Every element with an atomic number greater than bismuth (83) is subject to radioactive decay. This includes lanthanum, which is still used in glass, along with other transition elements.
If there are any conclusions beyond economics, don't eat lenses, and don't carry them in your pockets if you are younger than 50.
Exposure to sunlight for a week or two will remove the yellowing. Sunlight is white by convention, but has ample UV to do the job.
Mechanics, I would argue, do have a fair bit to do with quality at least up to a point because correct and consistent positioning of the lens elements is essentially step 0 in designing a high performance lens.
Also, more advanced systems of floating elements for zooming and focusing both can, in theory, produce better or at least more consistent performance. That's also subject to using the correct materials, as if, for example, a cam wears to the point that it no longer consistently places the elements, or consistently moves them to the wrong position, the consequences are obvious. Even a poorly manufactured one, if new, can perform badly or inconsistently out of the box.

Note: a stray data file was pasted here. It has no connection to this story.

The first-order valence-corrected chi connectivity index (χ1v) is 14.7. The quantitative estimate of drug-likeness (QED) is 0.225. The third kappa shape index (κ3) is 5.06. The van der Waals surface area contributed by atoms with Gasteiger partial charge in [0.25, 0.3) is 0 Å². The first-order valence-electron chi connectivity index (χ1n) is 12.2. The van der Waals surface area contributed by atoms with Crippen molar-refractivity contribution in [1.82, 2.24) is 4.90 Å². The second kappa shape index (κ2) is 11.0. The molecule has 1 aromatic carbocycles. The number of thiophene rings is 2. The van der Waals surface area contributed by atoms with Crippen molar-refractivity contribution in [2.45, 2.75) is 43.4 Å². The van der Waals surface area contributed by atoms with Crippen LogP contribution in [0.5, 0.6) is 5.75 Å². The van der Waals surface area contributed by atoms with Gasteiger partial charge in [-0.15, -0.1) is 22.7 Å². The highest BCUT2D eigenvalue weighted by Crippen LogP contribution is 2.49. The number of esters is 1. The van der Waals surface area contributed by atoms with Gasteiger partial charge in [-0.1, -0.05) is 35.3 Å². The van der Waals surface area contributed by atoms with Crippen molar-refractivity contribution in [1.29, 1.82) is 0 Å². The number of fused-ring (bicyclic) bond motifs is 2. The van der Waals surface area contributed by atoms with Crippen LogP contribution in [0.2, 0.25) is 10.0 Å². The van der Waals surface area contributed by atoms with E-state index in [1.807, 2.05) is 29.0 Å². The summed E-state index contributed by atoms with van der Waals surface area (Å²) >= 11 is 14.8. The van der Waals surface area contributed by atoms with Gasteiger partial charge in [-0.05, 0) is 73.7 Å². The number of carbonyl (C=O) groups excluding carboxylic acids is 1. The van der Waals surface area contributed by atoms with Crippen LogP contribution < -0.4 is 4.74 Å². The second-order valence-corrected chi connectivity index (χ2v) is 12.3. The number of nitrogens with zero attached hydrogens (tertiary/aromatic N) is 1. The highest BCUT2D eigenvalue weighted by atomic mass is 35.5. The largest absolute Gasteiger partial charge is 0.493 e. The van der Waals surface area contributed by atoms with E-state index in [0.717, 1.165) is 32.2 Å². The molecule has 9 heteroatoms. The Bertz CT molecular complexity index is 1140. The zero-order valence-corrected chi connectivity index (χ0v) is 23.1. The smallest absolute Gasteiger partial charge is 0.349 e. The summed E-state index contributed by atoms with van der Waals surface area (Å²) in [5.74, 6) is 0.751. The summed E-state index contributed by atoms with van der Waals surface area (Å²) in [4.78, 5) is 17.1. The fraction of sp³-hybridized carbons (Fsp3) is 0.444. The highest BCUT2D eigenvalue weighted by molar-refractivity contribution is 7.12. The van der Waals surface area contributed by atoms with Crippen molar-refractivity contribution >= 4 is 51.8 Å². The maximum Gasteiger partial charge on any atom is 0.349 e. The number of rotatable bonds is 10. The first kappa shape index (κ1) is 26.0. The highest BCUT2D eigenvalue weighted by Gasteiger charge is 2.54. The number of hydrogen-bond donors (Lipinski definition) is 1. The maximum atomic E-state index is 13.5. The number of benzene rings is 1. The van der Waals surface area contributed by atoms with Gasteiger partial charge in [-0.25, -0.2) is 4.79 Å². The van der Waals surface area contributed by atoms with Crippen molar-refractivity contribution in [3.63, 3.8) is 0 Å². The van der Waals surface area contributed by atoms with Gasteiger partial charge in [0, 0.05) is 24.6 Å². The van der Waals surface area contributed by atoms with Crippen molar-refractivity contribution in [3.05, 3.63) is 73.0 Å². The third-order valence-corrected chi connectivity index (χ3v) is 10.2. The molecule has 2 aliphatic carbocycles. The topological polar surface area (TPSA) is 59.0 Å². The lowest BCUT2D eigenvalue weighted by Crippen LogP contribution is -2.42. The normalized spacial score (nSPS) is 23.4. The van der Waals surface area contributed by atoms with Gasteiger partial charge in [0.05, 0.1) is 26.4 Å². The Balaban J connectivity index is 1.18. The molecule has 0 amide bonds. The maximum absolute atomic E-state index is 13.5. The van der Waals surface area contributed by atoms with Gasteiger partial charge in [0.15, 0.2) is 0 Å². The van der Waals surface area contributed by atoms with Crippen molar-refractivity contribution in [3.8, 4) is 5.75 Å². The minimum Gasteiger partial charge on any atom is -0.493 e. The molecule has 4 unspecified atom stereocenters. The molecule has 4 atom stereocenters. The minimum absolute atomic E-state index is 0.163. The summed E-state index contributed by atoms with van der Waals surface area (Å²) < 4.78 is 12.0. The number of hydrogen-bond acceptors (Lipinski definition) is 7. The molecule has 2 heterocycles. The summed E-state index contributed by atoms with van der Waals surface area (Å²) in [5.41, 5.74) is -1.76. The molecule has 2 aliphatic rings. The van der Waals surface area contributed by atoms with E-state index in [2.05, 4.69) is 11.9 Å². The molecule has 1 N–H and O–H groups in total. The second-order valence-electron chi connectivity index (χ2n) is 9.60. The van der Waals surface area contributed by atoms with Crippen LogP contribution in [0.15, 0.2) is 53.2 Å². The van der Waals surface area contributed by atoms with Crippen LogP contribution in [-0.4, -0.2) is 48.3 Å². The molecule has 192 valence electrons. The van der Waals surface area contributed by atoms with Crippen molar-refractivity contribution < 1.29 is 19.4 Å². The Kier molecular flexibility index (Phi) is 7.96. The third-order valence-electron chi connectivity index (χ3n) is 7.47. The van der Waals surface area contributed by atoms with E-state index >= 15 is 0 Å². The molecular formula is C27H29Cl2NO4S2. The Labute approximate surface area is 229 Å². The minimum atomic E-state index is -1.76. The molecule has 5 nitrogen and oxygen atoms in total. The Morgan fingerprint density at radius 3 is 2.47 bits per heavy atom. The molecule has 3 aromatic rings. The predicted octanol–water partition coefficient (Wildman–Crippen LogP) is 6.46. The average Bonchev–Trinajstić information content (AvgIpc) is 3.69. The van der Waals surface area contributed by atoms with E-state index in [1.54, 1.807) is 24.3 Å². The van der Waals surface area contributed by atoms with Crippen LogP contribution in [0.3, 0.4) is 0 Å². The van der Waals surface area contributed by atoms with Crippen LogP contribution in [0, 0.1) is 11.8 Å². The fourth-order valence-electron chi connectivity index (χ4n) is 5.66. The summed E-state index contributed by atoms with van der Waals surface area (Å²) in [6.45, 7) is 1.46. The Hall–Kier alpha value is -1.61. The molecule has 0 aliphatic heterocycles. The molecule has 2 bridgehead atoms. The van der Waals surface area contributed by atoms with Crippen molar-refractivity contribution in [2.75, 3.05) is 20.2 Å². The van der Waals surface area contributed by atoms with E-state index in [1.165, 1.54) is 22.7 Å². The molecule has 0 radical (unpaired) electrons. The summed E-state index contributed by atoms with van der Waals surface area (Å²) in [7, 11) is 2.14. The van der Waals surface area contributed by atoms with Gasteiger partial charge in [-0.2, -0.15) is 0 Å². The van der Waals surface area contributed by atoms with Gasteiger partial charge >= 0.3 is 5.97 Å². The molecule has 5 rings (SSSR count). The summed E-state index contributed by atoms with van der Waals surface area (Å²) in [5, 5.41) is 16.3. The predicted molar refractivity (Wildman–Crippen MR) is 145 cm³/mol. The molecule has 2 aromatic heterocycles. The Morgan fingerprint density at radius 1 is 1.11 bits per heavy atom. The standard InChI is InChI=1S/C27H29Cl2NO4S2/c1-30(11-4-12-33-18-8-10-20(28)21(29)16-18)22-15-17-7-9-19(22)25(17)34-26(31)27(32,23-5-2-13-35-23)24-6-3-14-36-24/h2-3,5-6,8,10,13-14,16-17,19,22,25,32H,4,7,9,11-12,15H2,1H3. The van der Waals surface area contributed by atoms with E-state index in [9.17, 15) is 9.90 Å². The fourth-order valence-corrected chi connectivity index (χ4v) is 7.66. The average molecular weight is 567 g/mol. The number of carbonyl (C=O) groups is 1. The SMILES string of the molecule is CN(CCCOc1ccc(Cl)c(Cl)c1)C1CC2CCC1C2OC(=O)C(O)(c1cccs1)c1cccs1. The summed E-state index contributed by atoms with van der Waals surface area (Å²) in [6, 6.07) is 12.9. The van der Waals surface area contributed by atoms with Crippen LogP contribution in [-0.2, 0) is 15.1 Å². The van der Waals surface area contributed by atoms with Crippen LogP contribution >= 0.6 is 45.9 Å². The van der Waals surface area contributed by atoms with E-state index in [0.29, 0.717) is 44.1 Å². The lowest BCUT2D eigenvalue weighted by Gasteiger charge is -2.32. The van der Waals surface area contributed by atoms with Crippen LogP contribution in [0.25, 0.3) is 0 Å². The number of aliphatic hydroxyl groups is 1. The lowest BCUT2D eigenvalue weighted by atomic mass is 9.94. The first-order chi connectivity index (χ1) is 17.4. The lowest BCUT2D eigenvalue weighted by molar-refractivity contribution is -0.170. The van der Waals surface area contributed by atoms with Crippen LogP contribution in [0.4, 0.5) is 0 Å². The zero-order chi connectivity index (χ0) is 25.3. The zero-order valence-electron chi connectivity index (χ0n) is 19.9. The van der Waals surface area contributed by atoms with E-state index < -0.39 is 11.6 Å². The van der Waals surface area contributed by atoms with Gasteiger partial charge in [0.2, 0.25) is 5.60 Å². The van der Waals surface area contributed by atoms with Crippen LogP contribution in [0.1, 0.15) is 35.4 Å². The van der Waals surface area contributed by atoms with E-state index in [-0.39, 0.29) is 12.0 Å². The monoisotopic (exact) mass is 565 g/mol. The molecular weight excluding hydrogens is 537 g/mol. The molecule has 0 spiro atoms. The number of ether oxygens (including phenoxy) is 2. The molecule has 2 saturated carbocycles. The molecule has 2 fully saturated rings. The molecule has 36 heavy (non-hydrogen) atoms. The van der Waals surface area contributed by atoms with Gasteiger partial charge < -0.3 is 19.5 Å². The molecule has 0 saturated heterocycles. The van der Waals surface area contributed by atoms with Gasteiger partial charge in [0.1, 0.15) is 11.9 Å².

I don't think optical innovation is done, but I do think that now we are likely at the point of diminishing returns. I don't see great advances coming of the sort that have changed things in the past, like lens coatings, low dispersion glass, or computerized lens designs, but have no doubt that things will continue to improve, and hopefully in lighter packages(some standard zooms and even primes have become pigs even though they're much better than older equivalents).
Modern prime lenses for mirrorless cameras have 15 or more elements, for optimum performance with high-resolution sensors. Zeiss, in particular, design lenses for consistent rendering between focal lengths in a particular model line (e.g., Loxia, Batis, Otus), and uniform sharpness across the FOV, rather than ultimate sharpness in the center. Zeiss mirrorless lenses tend to have high color contrast, which is striking when compared to legacy Leica lenses and most Nikon lenses for DSLRs.